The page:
Artists are invited to enter original artwork in any two-dimensional medium that reflects the beauty and uniqueness of the California islands. All entries must depict the flora, fauna, or landscapes of the California islands. The show will be hung for the duration of the conference. A special showing at the Santa Barbara Botanic Garden will follow. Cash prize awards.

The California Islands Symposium and National Park Service believe that including the arts in the international symposium is a critical component in cultivating a greater appreciation of the unique California islands.

Prizes
First Place $500
Second Place $300
Third Place $200

All winning entries and the Conference Choice entry will be published on the California Islands, Channel Islands National Park, and Santa Barbara Botanical Garden websites.

2016 Exhibition Calendar

  • April 1, 2016: Accepting entry forms and digital images
  • July 6: Deadline for receipt of images
  • August 3: Selection results mailed
  • September 26: Deadline for shipped artwork to be received
  • September 28: Deadline for hand-carried artwork
  • October 3: Exhibition opens to California Islands Symposium attendees and the public
  • October 7: Exhibition closes at 1:00 pm
  • October 9: Exhibition opens at Santa Barbara Botanical Garden
  • November 6: Exhibition closes at 3:00 pm. Pick-up until 5:00 pm
  • November 8: Artwork shipped back to artists

Eligibility
Open to all artists. Artists are invited to enter original artwork in any two-dimensional medium that reflects the beauty and uniqueness of the flora, fauna, and landscapes of the California Islands.

Digital Image Procedure
Entries may include up to three digital images. Artists will pay one entry fee for three images. All work must be .jpg file at least 300 dpi. It is crucial that all images be on the highest quality so our judges can fully appreciate and scrutinize your entry.

Entry Fees
$35 for each entry.

Jury Procedure
All artwork will be juried by digital image. Criteria for acceptance will include artistic presentation and technical use of medium, represented by a high-quality digital image. Artists whose work has been accepted will be notified by email by July 30, 2016. Winners will be selected by judges; final choices will be confirmed in person at the conference. The Conference Choice winner will be chosen by attendee votes at the conference.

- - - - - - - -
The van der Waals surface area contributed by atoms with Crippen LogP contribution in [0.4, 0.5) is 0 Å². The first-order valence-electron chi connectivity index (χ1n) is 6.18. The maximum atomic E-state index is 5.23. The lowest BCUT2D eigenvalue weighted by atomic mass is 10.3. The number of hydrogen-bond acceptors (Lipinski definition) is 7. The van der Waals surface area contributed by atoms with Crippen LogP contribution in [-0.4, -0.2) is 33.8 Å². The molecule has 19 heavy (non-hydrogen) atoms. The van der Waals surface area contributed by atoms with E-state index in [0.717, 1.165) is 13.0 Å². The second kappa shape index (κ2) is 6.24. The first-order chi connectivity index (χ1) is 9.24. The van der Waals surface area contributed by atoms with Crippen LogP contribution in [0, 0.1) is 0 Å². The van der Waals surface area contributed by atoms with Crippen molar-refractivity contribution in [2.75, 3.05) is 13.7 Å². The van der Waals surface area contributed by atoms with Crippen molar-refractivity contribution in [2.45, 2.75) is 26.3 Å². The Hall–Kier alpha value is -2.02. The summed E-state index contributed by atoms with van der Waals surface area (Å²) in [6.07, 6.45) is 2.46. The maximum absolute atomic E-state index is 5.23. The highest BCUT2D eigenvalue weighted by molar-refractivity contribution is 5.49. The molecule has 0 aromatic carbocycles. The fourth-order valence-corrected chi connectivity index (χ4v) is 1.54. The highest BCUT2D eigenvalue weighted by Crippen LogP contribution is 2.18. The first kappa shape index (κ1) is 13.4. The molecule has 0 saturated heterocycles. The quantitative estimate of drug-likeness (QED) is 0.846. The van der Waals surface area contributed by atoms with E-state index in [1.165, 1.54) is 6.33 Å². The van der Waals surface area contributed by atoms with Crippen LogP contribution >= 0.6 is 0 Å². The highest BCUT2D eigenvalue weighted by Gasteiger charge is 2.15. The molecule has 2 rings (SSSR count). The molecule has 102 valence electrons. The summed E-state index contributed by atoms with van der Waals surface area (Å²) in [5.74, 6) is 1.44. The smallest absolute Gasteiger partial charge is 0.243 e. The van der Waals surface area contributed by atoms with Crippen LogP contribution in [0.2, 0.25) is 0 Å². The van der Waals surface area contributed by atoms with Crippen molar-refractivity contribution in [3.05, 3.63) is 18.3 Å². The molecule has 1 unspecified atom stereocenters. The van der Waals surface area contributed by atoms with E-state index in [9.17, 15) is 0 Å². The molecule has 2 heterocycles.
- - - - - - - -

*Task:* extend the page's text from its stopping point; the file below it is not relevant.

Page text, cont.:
Further Information
For further information, please check the California Islands Symposium website, http://www.californiaislands.net/symposium or contact Paula Power, (805)658-5784.

Judges:

Bruce Everett, Professor Emeritus, California State University Northridge, is a renowned landscape painter with over 50 years of experience teaching at the college level as Professor of Painting, Drawing and Design. His work is represented in museum and corporate collections, public commissions, and has been shown in numerous solo and group exhibitions. Everett’s work appears in many publications including L.A.Rising: SoCal Artists Before 1980.

http://www.bruceeverett.net

Hank Pitcher, painter of California culture and the coastal landscape, is a Senior Lecturer SOE of the College of Creative Studies at the University of California, Santa Barbara, where he has been part of the core faculty since 1971. A cross-disciplinarian active in conservation, Pitcher is a member of the Advisory Committee of the University of California Natural Reserve System, the Oak Group, and supporter of numerous local and national conservation organizations. He is represented by Sullivan Goss, An American Gallery, Santa Barbara.

http://www.hankpitcher.com

Karen Kitchel is intrigued by concepts of native vs. invasive, and landscapes that contain stories of human exploration, occupation, and change. The resulting paintings combine meticulous craftsmanship with a conceptual point of view and aggressive, minimalist presentation.

Kitchel’s oil paintings have been featured in exhibitions throughout the U.S., and are in numerous private and public collections worldwide, including the Denver Art Museum, the Palm Springs Art Museum, and the U.S. State Department, among others.

Karen Kitchel was born in Battle Creek, Michigan and graduated from Kalamazoo College and Claremont Graduate University. She has exhibited professionally for over thirty years, and is represented by Robischon Gallery of Denver, CO, and Gerald Peters Gallery of Santa Fe, NM and New York, NY.

www.karenkitchel.com